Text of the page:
Nations of Europe are lining up on opposite sides of the political aisle as the grand opening of the U.S. Embassy in Jerusalem date approaches.
Of the 86 national diplomatic corps that were extended an invitation to the embassy opening, 40 have responded that they will attend, including the ambassadors from Hungary, Czech Republic, Austria and Romania.
However, some countries have declined invitations, citing both ideological and technical reasons, including Russia, Germany, Ireland, Malta, Mexico, Portugal, Australia, Poland and Sweden.
The European Union as a whole has come out against U.S. President Donald Trump’s official recognition of Jerusalem as the capital of the State of Israel. The entity drafted a resolution to condemn the December 6 decision, but the measure was blocked by the Czech Republic, Romania, and Hungary, according to Israel’s Channel 10 news.
Monday’s U.S. Embassy inauguration in Jerusalem’s Arnona neighborhood will be presided over by U.S. Ambassador to Israel David Friedman and will also feature U.S. Deputy Secretary of State John J. Sullivan, Secretary of Treasury Steven Mnuchin, Senior Advisor Jared Kushner, Advisor Ivanka Trump, and Special Representative for International Negotiations Jason Greenblatt.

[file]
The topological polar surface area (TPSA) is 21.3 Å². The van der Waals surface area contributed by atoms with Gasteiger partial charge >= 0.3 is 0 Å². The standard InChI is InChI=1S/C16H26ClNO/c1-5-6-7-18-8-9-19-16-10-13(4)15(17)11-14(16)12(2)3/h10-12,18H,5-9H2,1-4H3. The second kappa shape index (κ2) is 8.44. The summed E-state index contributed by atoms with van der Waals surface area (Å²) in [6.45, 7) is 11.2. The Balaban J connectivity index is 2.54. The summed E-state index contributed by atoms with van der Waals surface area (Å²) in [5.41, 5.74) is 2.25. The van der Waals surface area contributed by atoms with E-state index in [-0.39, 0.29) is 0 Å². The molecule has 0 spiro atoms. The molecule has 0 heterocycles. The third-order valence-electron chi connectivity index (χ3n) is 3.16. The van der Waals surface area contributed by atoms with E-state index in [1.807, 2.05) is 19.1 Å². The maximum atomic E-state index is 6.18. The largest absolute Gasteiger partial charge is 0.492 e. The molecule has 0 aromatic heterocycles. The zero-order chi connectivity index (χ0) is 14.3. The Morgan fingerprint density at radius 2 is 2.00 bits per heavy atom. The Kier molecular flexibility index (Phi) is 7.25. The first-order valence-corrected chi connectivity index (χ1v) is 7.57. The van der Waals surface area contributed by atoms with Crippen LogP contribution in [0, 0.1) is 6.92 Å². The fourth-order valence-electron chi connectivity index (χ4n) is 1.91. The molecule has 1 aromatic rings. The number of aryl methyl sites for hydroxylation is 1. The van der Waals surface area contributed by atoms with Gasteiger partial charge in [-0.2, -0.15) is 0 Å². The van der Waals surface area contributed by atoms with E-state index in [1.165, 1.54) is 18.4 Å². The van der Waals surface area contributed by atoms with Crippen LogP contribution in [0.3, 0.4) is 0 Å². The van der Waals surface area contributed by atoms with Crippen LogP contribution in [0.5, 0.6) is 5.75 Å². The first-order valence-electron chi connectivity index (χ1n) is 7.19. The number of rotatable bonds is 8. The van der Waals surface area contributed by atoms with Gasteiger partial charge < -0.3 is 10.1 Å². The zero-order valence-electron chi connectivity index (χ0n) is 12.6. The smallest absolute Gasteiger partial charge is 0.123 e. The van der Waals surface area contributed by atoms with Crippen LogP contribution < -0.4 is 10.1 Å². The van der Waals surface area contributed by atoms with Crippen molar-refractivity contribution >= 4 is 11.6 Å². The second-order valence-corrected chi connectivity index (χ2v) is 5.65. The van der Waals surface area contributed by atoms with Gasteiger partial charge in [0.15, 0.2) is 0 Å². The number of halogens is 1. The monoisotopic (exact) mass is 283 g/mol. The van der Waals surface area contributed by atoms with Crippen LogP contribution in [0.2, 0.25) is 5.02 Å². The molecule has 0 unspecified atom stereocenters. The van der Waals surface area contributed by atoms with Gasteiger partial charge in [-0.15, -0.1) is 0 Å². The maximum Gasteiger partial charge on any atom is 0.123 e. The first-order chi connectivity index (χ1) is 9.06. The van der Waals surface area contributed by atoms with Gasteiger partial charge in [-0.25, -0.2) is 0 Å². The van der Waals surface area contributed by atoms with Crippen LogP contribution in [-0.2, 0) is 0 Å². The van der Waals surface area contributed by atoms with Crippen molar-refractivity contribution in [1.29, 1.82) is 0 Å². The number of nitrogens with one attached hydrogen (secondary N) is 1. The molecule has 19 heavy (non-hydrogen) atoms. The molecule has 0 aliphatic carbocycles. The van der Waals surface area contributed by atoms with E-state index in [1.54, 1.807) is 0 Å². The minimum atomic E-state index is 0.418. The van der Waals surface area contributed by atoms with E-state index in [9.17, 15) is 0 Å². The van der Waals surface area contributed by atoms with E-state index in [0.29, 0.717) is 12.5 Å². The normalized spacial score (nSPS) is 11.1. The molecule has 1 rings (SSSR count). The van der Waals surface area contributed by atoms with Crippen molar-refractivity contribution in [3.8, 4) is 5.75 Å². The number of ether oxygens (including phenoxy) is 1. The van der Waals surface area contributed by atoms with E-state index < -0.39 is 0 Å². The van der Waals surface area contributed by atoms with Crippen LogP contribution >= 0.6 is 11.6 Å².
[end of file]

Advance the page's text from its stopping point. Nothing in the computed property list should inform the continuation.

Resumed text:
Prime Minister Benjamin Netanyahu, President Reuven Rivlin and a host of top Israeli officials will also attend.
“Seventy years ago, the United States, under President Harry S Truman, became the first nation to recognize the State of Israel,” the U.S. State Department said in a statement released Saturday.
“Moving our Embassy is not a departure from our strong commitment to facilitate a lasting peace deal; rather it is a necessary condition for it.”
The statement added that “the United States continues to support the status quo with regard to the Haram al-Sharif/Temple Mount. The administration is firmly committed to pursuing a lasting and comprehensive peace between Israel and the Palestinians that promises a brighter future for both.”
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